Listen to the riff: Pink Floyd – Run Like Hell
Thunderstruck – AC/DC
The intro to Thunderstruck doubles as a great alternate picking exercise as well as a hand synchronization exercise. You commonly see this riff played using some combination of hammer-ons and pull-offs. However, if you listen closely to the track you can hear that the entire riff is being picked.
It’s a pretty high speed intro, so start slow on this one. This is a perfect riff to use with a metronome to help get it up to speed.
Listen to the riff: AC/DC – Thunderstruck
Number of the Beast – Iron Maiden
The alternate picking examples so far have been pretty straightforward. Aside from a little accentuation, they’ve all been pure alternate picking.
Number of the Beast by Iron Maiden changes that a bit. Added to the mix is a bit of economy picking. With this type of riff, it’s important to start slow and really focus on the up/down strokes. Once you get the pattern down you’ll find that groove that will enable you to play it up to speed.
Listen to the intro here: Iron Maiden – Number of the Beast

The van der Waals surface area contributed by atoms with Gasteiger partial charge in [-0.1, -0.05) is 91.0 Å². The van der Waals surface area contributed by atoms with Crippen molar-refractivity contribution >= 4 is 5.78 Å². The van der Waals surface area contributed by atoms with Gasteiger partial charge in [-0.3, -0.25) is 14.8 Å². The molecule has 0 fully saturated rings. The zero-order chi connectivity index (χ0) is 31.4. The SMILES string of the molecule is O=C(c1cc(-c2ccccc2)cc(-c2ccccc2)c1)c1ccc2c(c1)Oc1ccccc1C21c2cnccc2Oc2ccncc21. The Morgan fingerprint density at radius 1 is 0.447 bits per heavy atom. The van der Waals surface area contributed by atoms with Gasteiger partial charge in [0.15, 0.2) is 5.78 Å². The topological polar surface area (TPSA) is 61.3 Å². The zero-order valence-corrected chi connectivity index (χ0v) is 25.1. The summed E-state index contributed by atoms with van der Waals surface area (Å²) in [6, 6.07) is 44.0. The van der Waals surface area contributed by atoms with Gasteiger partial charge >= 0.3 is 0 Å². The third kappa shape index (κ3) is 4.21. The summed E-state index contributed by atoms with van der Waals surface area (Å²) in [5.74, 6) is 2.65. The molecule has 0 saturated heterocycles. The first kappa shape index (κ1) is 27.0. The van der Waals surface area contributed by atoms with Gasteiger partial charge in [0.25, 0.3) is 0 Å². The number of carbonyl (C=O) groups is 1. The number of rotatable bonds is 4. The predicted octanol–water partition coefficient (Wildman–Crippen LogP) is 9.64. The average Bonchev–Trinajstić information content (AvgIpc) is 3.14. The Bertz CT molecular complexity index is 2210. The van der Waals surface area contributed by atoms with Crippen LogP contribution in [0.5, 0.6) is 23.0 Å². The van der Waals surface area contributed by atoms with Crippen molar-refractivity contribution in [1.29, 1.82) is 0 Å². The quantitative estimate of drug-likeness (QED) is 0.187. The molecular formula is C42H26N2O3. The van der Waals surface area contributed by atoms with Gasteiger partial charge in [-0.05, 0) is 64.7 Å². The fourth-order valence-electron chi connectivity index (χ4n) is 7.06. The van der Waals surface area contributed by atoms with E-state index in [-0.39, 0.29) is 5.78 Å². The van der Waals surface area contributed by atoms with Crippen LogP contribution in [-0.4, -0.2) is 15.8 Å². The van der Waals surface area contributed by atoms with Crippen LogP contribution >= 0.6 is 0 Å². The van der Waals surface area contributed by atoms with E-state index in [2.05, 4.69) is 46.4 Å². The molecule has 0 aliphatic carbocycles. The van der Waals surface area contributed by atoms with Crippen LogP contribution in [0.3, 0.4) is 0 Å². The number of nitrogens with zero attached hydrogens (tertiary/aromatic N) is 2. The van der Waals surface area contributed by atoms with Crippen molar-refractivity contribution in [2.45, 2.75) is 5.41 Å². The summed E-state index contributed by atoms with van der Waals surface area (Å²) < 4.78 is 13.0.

Snow (Hey Oh) – Red Hot Chili Peppers
Snow (Hey Oh) by Red Hot Chili Peppers provides an interesting challenge. It requires precision alternate picking across multiple strings at a high tempo. If that’s not enough, add in a little downstroke nuance and you have quite a task ahead of you to perfect this one.
Study the picking pattern on this one closely and take your time. Following the pattern below makes the picking pattern uniform on each chord form. Break from the pattern and your picking changes with each chord change, adding another level of difficulty to an already difficult enough riff. Check out the full Snow riff breakdown.
Listen to the riff: Red Hot Chili Peppers – Snow (Hey Oh)
Picking is a foundational skill that every guitarist must develop. These song intros make great picking exercises to help build this foundation. Not only will they improve guitar picking technique, but they’ll also keep learning musical and fun, which is just as important to making progress on the guitar.
Get notified of new lessons!
Get The Book of Scales when you sign up for lesson updates.